When you learn CPR, you never expect to have to use it. When you finally do, it scares the shit out of you.
I've taken a CPR class every year for the last 8 years....most recently 4 weeks ago. And every time, it's the same. The class doesn't really pay attention, everyone struggles to remember the ever changing ratio of chest compressions to rescue breaths, and everyone laughs when the resusci-annie doll doesn't respond to "Buddy, Buddy, are you ok??" In the end, we all walk away carrying our card that says we know what to do.
Justin and I did not laugh when the man we found did not respond.
I'm not sure what went through Justin's head when I ran off to tell someone to call 911, but when I got back, all I could think was, "This can't possibly be happening."
And then I heard myself saying, "I'm starting CPR."
He was young, something terrible had happened, and his eyes were dead. And I wanted to not look at him. I wanted to crawl into a little ball and rock back and forth and say, "I can't do this."
But I kept counting. One and two and three and four and five......
Somebody kept saying that he was dead.
But I kept counting. One and two and three and four and five.....
Justin counted, too, when it was his turn. And we looked at each other as if to say again, "Is this really happening?"
And then the cavalry arrived. The heroes in green and grey armed with oxygen and needles and people that, mercifully, wanted to tell us what to do. I have never been so relieved.
And I did what they told me. I counted slower and squeezed air into the bag valve mask.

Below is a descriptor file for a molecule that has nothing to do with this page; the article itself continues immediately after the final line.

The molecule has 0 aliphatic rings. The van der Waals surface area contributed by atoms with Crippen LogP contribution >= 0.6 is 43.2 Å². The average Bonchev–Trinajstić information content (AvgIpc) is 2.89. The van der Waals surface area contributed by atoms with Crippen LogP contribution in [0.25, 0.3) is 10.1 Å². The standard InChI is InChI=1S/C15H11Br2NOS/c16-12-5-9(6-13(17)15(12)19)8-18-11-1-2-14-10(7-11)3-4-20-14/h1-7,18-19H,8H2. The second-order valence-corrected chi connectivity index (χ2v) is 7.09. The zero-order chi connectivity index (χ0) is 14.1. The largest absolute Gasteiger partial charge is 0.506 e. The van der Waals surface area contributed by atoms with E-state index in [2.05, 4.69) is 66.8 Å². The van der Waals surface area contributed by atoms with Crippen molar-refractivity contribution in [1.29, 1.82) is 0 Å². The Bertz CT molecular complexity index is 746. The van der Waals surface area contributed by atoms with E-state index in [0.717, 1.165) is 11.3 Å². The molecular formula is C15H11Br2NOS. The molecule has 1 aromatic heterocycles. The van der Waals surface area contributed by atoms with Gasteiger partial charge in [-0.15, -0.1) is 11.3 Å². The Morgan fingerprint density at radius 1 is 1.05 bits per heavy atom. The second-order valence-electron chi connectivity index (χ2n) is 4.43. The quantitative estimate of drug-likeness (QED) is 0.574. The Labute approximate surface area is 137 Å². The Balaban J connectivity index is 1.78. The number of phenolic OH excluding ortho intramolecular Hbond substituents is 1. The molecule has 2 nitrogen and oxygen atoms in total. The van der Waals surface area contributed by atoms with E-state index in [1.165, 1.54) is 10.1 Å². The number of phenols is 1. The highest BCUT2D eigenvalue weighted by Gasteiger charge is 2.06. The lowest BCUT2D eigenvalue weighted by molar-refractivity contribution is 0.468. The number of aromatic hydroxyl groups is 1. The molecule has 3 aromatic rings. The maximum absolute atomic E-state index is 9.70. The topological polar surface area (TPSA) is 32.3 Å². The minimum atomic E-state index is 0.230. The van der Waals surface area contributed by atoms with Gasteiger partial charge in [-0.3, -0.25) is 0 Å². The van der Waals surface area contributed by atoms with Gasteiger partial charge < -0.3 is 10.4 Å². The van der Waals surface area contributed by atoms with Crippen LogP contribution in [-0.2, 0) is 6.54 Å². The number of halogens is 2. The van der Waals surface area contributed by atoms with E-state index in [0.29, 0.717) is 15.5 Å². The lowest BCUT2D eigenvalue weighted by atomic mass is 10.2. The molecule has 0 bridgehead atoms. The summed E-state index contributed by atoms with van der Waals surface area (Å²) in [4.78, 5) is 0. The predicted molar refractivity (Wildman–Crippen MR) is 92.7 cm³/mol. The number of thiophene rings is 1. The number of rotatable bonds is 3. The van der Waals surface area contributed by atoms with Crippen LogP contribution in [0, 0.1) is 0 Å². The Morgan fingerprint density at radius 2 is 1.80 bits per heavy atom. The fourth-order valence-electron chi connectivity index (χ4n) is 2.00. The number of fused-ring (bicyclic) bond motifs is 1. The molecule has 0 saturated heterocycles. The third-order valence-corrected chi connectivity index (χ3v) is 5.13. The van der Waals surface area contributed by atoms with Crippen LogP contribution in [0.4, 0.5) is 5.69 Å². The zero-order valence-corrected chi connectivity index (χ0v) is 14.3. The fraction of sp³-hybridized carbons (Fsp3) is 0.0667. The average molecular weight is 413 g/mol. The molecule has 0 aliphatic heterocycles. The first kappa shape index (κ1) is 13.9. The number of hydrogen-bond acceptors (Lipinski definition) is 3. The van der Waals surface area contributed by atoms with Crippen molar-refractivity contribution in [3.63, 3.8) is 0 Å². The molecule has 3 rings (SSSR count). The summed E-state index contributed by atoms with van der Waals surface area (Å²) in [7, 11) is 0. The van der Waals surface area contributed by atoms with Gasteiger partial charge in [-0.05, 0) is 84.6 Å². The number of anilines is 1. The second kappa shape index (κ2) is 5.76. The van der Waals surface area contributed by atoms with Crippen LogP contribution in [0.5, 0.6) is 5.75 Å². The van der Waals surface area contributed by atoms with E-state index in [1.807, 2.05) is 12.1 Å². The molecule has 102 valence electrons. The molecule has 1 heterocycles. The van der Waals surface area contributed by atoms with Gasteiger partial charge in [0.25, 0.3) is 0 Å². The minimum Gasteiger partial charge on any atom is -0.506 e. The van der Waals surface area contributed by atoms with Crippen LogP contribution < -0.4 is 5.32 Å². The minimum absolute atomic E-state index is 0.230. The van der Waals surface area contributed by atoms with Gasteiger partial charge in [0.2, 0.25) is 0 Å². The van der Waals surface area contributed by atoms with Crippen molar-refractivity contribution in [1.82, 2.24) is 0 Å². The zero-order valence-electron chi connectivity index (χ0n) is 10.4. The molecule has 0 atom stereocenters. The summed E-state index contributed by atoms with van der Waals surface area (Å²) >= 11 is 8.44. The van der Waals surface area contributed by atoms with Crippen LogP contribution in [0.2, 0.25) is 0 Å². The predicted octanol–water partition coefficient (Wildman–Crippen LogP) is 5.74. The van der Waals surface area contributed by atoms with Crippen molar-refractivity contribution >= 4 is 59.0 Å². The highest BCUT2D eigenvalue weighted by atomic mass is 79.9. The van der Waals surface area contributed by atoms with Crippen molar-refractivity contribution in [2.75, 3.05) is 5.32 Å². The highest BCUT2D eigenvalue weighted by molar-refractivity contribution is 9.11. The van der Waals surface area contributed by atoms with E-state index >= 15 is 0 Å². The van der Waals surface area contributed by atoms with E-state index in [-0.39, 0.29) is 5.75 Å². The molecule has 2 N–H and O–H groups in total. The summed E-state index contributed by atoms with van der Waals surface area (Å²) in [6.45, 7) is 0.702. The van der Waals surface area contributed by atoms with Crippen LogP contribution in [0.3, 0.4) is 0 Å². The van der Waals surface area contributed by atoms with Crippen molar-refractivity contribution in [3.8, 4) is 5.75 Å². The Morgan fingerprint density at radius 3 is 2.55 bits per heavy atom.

One, two, three, squeeze.
My EMT training kept cycling through my head. Open the airway. Re-position the head. Keep the seal good. Watch for the breaths going in.
His head was between my knees to keep the position right. My hands were clamped to his face.
I couldn't bear to look at his face....at his eyes. So I stared at his chest. And I kept counting.
One, two, three, squeeze.
Finally someone moved me aside....and I fluttered around, trying to be useful, and failed utterly to feel anything but helpless.
Even the beep of the monitor as his heart started beating again didn't ease the constriction that had slowly taken a hold over my insides.
Justin and I helped wheel him out to the ambulance. And then we stared at each other.
We tried to remember what had happened for the statments we had to fill out. We talked to the rangers. We helped pick up the disaster area where the catastrophe and subsequent miracle had taken place. We looked at our shaking hands. Eventually, we just sat and held on to each other.
Neither one of us were prepared for what we had walked into. Neither one of us can forget what happened. Both of us continue to see his face....his eyes.
In the past few days I've thought a lot about this young man that has affected my life so dramatically by dying and then coming back to life. I don't know him. I've never spoken to him. And yet I want to go to the hospital where he is and sit by his side and will him to be ok.....to see him open his eyes.
And maybe this is more for me than for him.
Not because I want to say I had anything to do with it, but because I need to know that awful, horrible, random acts don't kill young healthy people.
I need to know that, despite evidence to the contrary, life is not short and unpredictable.
I want him to be ok. But deep down I know he won't be. And that's the worst part of it all.
We did what we were trained to do, Justin and I. We paid attention. We yelled "Hey are you ok?" We remembered the ratio of chest compressions to rescue breaths. We counted.
No one is laughing, though.
And, though everything is finished, we still don't know what to do.
From WV to WY to WA via NM, NV, NZ, & CA
7 years ago